Walter S. Nicholes slid into the school bus seat next to me, nodded and asked me where I was from.
Walter is from Shaker Heights. He is a World War II veteran. He served in the Merchant Marines; entered the academy in July 1942. He saw the world but not much of the war. When the D-Day landing was going on, Walter was in the Mediterranean.
View a slide show of the D-Day Conneaut, Aug. 19, 2016, morning events.
That’s one of the reasons he and his son came to Conneaut on Friday morning, Aug. 19, 2016. Walter wanted to experience the war he had “missed” as a Merchant Marine. The re-enactors, the machinery of war, the uniforms, the invasion – they would all serve to give him a taste of the fighting to which he and other Merchant Marines had been party by supplying and transporting the troops.
Walter also wanted to bring a message to this event.
“To reveal to the public the full costs of war, and to end the use of wars as U.S. foreign policy,” Walter tells me.
He gives me his business card with contact information and the website and mission of the group to which he belongs, Veterans for Peace.
Five minutes later, the bus arrives at Conneaut Township Park, and Walter and his son are soon lost in the interpretive signs, the encampments, the souvenir stands and the events. I don’t see him again.
Some might say Walter is an anomaly in this place, just as much as the World War II equipment and soldiers are anomalies and anachronisms in a place where people come to relax and have fun.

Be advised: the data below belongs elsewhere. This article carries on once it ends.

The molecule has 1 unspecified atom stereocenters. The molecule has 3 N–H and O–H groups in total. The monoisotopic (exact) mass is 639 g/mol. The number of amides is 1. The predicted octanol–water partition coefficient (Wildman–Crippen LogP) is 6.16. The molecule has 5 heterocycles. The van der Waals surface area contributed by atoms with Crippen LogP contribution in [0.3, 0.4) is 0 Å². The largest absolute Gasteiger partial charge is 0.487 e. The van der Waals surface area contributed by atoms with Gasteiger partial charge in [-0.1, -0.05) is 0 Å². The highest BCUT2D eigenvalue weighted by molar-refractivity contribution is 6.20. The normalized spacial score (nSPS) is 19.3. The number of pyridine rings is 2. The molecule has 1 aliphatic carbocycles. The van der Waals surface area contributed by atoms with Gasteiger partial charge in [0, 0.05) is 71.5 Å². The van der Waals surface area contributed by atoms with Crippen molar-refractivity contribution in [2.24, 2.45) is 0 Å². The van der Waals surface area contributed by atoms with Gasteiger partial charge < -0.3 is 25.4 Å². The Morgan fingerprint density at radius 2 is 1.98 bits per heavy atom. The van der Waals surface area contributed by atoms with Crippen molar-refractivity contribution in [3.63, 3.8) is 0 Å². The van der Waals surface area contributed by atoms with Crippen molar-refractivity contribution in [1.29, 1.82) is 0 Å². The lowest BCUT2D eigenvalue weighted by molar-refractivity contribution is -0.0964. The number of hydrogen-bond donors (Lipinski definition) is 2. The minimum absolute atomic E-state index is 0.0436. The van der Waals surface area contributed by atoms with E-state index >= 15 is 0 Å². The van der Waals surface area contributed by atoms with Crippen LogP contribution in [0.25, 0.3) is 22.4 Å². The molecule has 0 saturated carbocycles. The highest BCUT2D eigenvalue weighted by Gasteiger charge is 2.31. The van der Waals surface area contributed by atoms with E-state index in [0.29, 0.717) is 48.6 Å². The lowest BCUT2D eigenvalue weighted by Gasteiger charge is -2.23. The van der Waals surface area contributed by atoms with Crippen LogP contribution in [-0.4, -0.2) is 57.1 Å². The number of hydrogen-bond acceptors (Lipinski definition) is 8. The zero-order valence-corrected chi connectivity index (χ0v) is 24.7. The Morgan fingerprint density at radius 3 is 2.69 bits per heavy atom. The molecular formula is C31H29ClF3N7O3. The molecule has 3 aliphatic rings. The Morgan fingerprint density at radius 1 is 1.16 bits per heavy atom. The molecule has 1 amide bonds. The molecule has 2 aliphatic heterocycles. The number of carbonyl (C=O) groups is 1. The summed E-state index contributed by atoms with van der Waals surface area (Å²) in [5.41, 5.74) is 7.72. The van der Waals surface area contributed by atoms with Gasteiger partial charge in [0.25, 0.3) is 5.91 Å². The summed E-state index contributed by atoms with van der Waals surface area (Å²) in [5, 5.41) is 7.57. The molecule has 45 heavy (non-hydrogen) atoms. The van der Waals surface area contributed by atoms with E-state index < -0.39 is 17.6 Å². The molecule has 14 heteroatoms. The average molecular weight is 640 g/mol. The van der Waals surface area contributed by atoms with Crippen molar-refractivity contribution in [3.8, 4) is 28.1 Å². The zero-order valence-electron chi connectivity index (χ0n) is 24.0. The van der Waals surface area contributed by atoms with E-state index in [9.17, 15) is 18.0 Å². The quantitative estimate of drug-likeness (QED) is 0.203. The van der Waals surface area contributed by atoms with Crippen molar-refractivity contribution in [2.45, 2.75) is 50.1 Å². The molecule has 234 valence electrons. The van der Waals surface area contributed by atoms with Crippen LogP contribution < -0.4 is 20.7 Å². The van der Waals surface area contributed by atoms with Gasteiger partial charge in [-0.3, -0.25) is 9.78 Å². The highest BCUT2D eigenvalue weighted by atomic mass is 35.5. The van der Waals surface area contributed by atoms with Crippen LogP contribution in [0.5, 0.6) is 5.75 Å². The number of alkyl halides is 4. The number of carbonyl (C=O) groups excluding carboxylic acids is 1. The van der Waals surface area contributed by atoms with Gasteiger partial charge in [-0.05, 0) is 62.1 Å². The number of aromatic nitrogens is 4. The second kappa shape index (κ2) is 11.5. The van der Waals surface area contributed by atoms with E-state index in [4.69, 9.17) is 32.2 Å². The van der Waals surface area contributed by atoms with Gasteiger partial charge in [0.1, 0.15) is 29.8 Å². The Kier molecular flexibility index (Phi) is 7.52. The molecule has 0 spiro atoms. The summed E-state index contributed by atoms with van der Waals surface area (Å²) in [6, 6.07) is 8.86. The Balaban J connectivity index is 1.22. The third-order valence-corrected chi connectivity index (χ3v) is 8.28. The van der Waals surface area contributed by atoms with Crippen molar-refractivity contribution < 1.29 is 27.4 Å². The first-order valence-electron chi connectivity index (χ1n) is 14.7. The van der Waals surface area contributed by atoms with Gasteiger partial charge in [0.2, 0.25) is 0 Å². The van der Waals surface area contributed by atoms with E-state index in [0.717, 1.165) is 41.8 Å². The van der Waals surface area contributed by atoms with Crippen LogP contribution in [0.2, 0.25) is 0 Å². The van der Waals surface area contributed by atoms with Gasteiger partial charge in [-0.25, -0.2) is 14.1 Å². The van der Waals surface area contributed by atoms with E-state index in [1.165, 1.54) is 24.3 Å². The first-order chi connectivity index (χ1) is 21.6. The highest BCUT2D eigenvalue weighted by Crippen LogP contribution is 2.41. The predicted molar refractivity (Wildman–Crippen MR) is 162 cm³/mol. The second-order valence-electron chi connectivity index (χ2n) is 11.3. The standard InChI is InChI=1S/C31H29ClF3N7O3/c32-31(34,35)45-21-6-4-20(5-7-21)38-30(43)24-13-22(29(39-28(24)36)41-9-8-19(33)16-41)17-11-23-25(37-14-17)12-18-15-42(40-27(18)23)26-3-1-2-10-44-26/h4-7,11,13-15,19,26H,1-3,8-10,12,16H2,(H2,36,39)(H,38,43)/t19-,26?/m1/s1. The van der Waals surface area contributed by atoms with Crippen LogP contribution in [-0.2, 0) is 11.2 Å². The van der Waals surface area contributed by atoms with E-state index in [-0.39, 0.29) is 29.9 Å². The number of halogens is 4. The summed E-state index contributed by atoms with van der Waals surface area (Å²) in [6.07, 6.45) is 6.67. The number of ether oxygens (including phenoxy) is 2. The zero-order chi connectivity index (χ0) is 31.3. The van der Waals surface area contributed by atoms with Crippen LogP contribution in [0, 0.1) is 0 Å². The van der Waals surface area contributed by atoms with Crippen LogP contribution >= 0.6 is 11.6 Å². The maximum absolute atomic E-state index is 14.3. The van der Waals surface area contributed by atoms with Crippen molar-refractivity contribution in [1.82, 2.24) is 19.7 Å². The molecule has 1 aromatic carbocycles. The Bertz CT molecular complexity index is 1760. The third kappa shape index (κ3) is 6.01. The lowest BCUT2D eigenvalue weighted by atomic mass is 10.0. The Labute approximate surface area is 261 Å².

There is tension in this park when D-Day Ohio brings its D-Day Conneaut Invasion to Conneaut every summer. There is the tension of facing down the enemy, of seeing the Germans as humans just like you and me. Of looking at the bayonets, and tanks, and guns that claimed the lives of Americans and made mothers weep rivers of tears and fathers grieve alone in the barns and pubs of our nation for decades to come.
There is tension in making the transition from talking to re-enactors who are bankers, teachers, machinists and engineers when they are not in uniform, to the real soldiers, the World War II veterans who come on canes and in wheelchairs, with wives and sons by their sides, to be honored, remember, let their stories mingle with the other billions of words that have been spoken about this war.
Walter hopes war will never happen again, at least not for money or power. He is not a pacifist, but he is no lover of war, either. And as a veteran, he has every right to speak his mind on the subject. After all, Walter S. Nicholes put his life on the line to defend that right.
He did his duty back in 1942; and 75 years later, is still doing it.
Thank you, Walter S. Nicholes. Thank you for serving; thank you for sitting next to me on that bus. I am honored to meet you.